2. Having Your writer's Back
Today in class when we were talking about sending work out—something I always do in the last workshop—a student asked where I stood on following up on a submission to a magazine or journal.
I was a little stunned, because while my regular spiel includes a reminder to keep track of where and when you send essays (Submittable makes this super-easy now) and to follow up, I’d never been asked—before I’d even gotten it—about the advisability of doing so. The way she worded the question implied there might be times when it wasn’t a good idea to check on the status of writing you’ve shed blood for and taken the leap of faith to see into a world of strangers.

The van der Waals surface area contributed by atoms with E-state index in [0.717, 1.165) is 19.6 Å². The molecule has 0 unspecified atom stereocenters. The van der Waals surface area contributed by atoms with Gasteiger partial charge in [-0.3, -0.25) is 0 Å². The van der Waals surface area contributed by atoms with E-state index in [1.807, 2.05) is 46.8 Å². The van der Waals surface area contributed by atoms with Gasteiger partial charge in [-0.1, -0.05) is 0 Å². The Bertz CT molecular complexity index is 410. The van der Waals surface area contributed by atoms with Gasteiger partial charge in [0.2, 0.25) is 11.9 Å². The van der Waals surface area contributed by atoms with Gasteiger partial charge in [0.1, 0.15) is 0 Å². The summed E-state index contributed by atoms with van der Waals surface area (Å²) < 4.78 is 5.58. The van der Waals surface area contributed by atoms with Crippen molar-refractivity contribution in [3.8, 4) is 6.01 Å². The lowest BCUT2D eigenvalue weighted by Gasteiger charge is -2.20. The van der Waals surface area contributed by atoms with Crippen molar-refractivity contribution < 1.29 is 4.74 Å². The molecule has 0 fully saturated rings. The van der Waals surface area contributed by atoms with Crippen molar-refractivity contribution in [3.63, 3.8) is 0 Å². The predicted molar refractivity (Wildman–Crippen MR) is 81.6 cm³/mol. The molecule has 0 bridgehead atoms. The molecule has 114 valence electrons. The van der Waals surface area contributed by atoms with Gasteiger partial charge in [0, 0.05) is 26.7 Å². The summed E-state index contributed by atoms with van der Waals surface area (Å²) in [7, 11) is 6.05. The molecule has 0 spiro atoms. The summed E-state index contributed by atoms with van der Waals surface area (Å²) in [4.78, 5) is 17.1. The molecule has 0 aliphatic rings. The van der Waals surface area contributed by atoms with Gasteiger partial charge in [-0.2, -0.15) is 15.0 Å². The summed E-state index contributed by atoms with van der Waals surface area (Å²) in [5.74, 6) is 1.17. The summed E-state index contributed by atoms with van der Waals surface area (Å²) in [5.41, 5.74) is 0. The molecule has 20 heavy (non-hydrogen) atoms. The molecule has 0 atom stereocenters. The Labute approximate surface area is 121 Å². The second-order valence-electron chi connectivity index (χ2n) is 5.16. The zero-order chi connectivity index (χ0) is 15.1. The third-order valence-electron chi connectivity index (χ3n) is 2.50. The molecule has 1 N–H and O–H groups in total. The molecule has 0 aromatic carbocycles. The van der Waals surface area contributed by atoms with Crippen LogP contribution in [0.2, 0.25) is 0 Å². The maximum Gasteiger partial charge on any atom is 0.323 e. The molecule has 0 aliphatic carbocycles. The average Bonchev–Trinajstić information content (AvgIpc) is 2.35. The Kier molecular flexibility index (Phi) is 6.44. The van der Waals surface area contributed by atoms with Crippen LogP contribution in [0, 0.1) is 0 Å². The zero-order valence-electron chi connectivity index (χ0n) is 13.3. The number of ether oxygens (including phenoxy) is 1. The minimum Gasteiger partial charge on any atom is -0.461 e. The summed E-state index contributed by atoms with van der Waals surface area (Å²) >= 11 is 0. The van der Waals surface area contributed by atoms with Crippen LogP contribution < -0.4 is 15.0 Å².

So yes, if you haven’t gotten a reply after the publication’s stated response time (assuming such exists), you should without question or apology follow up. Things get lost in transit all the time. They get buried in in-boxes, physical and electronic. Editorial processes are slow and complicated in ways outsiders can’t imagine.
But here’s what surprised me: I then heard coming out of my mouth words I’d never heard myself speak before. I said, “Just like your kids or your partner, you should have your writing’s back.
It deserves it.